Architecture

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It’s hard to imagine how a relatively short time span could have a far reaching artistic or historic impact. But the fact is that this phenomenon is quite common in our modern art era.

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Reviewers can’t seem to get enough of Middleton’s Double Vision.

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"Martin Kemp takes us on this great personal journey of adventure in exploring the art of Leonardo, and we are so much the better for it."

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The crescendo for Duncan Hannah’s Twentieth-Century Boy takes place in February 1976, more than 100 pages before the end, and four years before the legendary 1980 Times Square Show when hi

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Carrie Boretz’s Street is not just another collection of New York City photographs.

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" . . .  new light on the diversity of Wright’s creative genius as a socially conscious architect, planner, and inventor."

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Every generation spawns a handful of academics who become public intellectual rock stars resonating across a broad swath of social concerns far beyond their specific specializations.

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“A corrective look at Leonardo’s first 27 professional years when he was snubbed, struggled, and departed Florence thwarted and penniless.”

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"are buildings extensions of us . . . or are we extensions of them?"

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“They paved paradise and they put up a parking lot.”
—Joni Mitchell, 1970

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“Beyond New York, the High Line has gone viral. From Seoul to Mexico City, cities worldwide have rushed to turn obsolete infrastructure into public space.”

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Gerard Koeppel's City on a Grid: How New York Became New York is a fascinating and curious story that takes us back through time to the early beginnings of the city called Nieuw Amsterdam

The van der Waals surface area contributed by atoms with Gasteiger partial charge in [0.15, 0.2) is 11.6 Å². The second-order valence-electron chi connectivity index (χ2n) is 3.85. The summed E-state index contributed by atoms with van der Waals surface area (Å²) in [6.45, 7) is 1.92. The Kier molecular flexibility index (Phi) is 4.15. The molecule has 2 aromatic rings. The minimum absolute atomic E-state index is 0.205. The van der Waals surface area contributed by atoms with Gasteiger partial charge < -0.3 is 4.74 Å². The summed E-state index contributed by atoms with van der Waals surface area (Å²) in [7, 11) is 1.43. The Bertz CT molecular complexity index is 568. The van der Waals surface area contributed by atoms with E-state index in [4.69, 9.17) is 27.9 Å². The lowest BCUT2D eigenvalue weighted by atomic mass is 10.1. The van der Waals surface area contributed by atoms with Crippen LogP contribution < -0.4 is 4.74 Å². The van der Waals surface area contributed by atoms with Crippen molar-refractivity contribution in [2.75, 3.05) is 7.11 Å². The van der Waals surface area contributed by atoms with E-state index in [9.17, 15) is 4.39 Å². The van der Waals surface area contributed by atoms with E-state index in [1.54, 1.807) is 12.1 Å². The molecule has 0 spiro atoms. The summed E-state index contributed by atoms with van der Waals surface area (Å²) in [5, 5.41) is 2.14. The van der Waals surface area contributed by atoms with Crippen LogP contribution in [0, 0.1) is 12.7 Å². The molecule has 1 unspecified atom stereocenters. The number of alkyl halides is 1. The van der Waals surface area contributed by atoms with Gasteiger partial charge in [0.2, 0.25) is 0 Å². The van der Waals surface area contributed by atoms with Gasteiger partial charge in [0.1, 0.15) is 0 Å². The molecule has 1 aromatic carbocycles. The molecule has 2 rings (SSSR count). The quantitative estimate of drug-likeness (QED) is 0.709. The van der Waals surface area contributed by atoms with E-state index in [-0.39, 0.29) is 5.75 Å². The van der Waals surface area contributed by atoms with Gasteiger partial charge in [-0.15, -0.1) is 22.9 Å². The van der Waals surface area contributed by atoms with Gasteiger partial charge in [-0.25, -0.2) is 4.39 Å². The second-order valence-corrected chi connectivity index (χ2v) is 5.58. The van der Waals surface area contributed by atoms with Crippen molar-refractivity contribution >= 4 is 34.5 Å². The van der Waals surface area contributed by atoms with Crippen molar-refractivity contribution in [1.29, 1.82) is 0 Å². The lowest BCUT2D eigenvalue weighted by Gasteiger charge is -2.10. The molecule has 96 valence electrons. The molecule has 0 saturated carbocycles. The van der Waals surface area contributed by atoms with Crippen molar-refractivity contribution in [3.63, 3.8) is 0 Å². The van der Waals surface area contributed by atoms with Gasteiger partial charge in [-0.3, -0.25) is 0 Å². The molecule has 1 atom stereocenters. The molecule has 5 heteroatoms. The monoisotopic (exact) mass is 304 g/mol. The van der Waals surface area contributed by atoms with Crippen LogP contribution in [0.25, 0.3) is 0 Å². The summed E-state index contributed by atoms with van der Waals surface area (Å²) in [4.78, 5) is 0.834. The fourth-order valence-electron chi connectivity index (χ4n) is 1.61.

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“In sum, Radical Cities offers a rich buffet of inspiring sketches of imaginative approaches to improving quality of life in more livable settlements.

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Sometimes “woulda, coulda, shoulda” reflections of what might have been concern the most trivial of topics, while on other occasions these reflections concern the most momentous, even majestic of d

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“. . . a valuable textbook that has arrived in the nick of time.”

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“A must read for anyone and interested in places and how they affect all parts of our lives and cultures. The Greatest Grid calls the reader to browse randomly.

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“Whether you experience Tenryu-ji in person or through the pages of the book, you will learn to understand the enduring appeal of Japanese gardens and will take away a lot more than photogr

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“. . . the wise reader will tough it out, because taken as a complete work, the story that these 40 anecdotes tell is captivating.

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What does it take to make a place lively, a code word for appealing, competitive, sustainable? What choices should those who have leadership responsibility for place stewardship make?

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